Full Text Available Objetivo: El objetivo principal del estudio fue la validación de un puntaje en la valoración nutricional al momento de llegar a la Unidad de Cuidados Intensivos (UCI con o sin enfermedad previa, con el fin de establecer riesgos nutricionales de muerte desde el ingreso. Diseño: Se realizó un estudio descriptivo, prospectivo, observacional de carácter transversal de abril del 2004 a diciembre del 2006. Ámbito: El estudio fue realizado en UCI. Pacientes y participantes: Para el estudio se lograron encuestar 228 pacientes. Las encuestas eran realizadas al familiar cercano que vivía con el paciente, en aquel momento que el familiar mostrar no convivencia con el paciente y/o desconocimiento de su patrón de ingesta de alimentos durante el diario la encuesta era descartada. Se seleccionaron al azar con patologías críticas (sepsis, trauma, pacientes neurocríticos, pacientes médicos, obstétricas críticas, etc. en dos unidades de cuidados intensivos. Intervenciones: Interrogatorio a familiares. Variables de interés: El puntaje escogido fue el Nutritional Score Risk (NSR el cual es elaborado para pacientes mayores de 65 años, puntaje que es ahora modificado para ser utilizado en las unidades de cuidados intensivos en forma práctica, viable, rápida, clara y útil en la obtención de resultados. Resultados: Nuestro estudio demostró que las alteraciones del NSR se pueden observar en todas las edades, establecido por no haber una correlación directa entre la edad y el NSR encontrado (r = 0,15, p = 0,018, además se encontró que el sufrir enfermedades crónicas que alteren las condiciones de ingesta alimentaria adecuada es un parámetro aislado significativo para incrementar la probabilidad de muerte al ingreso a la UCI (p = 0,002. Conclusiones: El NSR mostró que pacientes con un puntaje alto al ingresar por alguna patología aguda se encuentran en riesgo nutricional de morir.Aim: The aim of our study has been applying a nutritional score risk to mortality in a group of patients who are in the Intensive Care Unit with or without previous disease. Setting: Patients and interventions: a prospective randomized study is designed. Place: At the intensive care units. Patients: 228 admitted patients since april 2004 to december 2006 were included. The surveys were filled by the near relative who lived with the patient and/or ignorance of its pattern of food ingestion during the newspaper the survey was discarded. Critically ill patients were selected at random with pathologies (neurocritical, sepsis, trauma, patients, obstetrics critics, etc. in 2 units of adult intensive cares. Interventions: Dialogue with the families. Variables: The selected nutritional score (NSR which is elaborated for greater patients of 65 years now is modifid to be used in intensive care unit, it is a questionnaire that can be very useful in the detection of initial nutritional risk of the critically ill patients. Results: Our study demonstrated that the alterations of the NSR can be observed in all ages, established by not having a direct correlation between the age and the found NSR (r = 0,15, p = 0,018. This supports the concept of use of the NSR in the adult ages that are admitted in the intensive care unit. In addition, was found that suffering chronic diseases that alter the conditions of ingestion if would feed suitable is an isolated parameter significant to increase the death probability if the patient is in the ICU (p =0,002. Conclusion: Patients with a high NSR at admittion to the intensive care unit for acute pathology are under risk to mortality by nutritional risk.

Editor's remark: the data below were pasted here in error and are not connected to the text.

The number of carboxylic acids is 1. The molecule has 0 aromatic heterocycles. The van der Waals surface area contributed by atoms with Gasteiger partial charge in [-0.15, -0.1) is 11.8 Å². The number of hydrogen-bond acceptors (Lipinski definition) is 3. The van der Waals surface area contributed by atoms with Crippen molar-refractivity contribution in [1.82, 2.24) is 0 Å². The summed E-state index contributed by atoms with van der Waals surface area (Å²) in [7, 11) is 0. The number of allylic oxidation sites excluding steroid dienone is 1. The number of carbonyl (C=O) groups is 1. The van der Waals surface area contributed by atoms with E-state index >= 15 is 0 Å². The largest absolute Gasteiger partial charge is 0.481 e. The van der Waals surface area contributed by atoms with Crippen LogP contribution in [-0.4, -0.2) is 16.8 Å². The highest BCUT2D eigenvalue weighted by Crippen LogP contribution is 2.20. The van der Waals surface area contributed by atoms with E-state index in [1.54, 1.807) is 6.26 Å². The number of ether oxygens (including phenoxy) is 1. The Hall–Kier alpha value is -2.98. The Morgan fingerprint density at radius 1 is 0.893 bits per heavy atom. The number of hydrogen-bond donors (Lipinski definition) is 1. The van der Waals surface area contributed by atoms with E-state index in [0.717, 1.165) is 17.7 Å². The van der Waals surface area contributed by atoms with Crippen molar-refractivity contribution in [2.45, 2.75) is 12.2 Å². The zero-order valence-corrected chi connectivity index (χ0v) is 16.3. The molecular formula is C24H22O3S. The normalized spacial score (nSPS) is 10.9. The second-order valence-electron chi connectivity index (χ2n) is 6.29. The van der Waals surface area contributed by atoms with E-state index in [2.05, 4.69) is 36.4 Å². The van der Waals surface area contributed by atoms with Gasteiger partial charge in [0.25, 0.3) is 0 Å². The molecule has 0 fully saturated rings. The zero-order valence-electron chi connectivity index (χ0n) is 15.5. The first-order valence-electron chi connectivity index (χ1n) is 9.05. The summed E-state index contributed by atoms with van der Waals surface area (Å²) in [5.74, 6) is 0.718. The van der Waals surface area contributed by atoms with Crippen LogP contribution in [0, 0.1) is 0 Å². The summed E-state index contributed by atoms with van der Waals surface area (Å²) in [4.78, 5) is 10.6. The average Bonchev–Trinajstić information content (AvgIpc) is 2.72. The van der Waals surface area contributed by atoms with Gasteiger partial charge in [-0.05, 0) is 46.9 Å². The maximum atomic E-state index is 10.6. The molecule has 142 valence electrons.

15. Prognostic score for predicting risk of dementia over 10 years while accounting for competing risk of death

    DEFF Research Database (Denmark)

    Jacqmin-Gadda, Hélène; Blanche, Paul

    2014-01-01